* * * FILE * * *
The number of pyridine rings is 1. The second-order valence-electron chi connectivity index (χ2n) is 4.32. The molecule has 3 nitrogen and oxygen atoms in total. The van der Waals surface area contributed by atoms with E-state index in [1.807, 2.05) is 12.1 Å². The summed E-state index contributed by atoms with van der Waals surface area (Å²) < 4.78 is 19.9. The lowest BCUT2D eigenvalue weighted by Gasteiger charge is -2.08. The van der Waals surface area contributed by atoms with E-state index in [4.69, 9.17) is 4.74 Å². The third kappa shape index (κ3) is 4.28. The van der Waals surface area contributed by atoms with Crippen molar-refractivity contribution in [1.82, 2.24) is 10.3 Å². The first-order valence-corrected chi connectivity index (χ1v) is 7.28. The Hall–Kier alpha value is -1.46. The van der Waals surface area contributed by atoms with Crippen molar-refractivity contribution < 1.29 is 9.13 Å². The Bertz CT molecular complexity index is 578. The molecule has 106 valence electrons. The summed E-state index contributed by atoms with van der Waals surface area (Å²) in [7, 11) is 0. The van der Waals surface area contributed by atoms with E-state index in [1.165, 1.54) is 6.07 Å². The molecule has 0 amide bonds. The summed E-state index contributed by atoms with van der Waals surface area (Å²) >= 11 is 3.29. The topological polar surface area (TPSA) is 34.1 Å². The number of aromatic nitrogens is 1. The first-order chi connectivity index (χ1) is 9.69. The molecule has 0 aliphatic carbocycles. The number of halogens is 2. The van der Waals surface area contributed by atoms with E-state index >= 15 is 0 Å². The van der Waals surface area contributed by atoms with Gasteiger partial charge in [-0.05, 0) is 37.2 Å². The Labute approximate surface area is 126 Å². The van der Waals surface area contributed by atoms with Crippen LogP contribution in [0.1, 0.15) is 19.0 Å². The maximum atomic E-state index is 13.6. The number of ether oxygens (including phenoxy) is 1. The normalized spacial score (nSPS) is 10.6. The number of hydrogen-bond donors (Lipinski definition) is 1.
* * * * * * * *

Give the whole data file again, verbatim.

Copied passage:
The number of pyridine rings is 1. The second-order valence-electron chi connectivity index (χ2n) is 4.32. The molecule has 3 nitrogen and oxygen atoms in total. The van der Waals surface area contributed by atoms with E-state index in [1.807, 2.05) is 12.1 Å². The summed E-state index contributed by atoms with van der Waals surface area (Å²) < 4.78 is 19.9. The lowest BCUT2D eigenvalue weighted by Gasteiger charge is -2.08. The van der Waals surface area contributed by atoms with E-state index in [4.69, 9.17) is 4.74 Å². The third kappa shape index (κ3) is 4.28. The van der Waals surface area contributed by atoms with Crippen molar-refractivity contribution in [1.82, 2.24) is 10.3 Å². The first-order valence-corrected chi connectivity index (χ1v) is 7.28. The Hall–Kier alpha value is -1.46. The van der Waals surface area contributed by atoms with Crippen molar-refractivity contribution < 1.29 is 9.13 Å². The Bertz CT molecular complexity index is 578. The molecule has 106 valence electrons. The summed E-state index contributed by atoms with van der Waals surface area (Å²) in [7, 11) is 0. The van der Waals surface area contributed by atoms with E-state index in [1.165, 1.54) is 6.07 Å². The molecule has 0 amide bonds. The summed E-state index contributed by atoms with van der Waals surface area (Å²) >= 11 is 3.29. The topological polar surface area (TPSA) is 34.1 Å². The number of aromatic nitrogens is 1. The first-order chi connectivity index (χ1) is 9.69. The molecule has 0 aliphatic carbocycles. The number of halogens is 2. The van der Waals surface area contributed by atoms with E-state index >= 15 is 0 Å². The van der Waals surface area contributed by atoms with Gasteiger partial charge in [-0.05, 0) is 37.2 Å². The Labute approximate surface area is 126 Å². The van der Waals surface area contributed by atoms with Crippen LogP contribution in [0.1, 0.15) is 19.0 Å². The maximum atomic E-state index is 13.6. The number of ether oxygens (including phenoxy) is 1. The normalized spacial score (nSPS) is 10.6. The number of hydrogen-bond donors (Lipinski definition) is 1.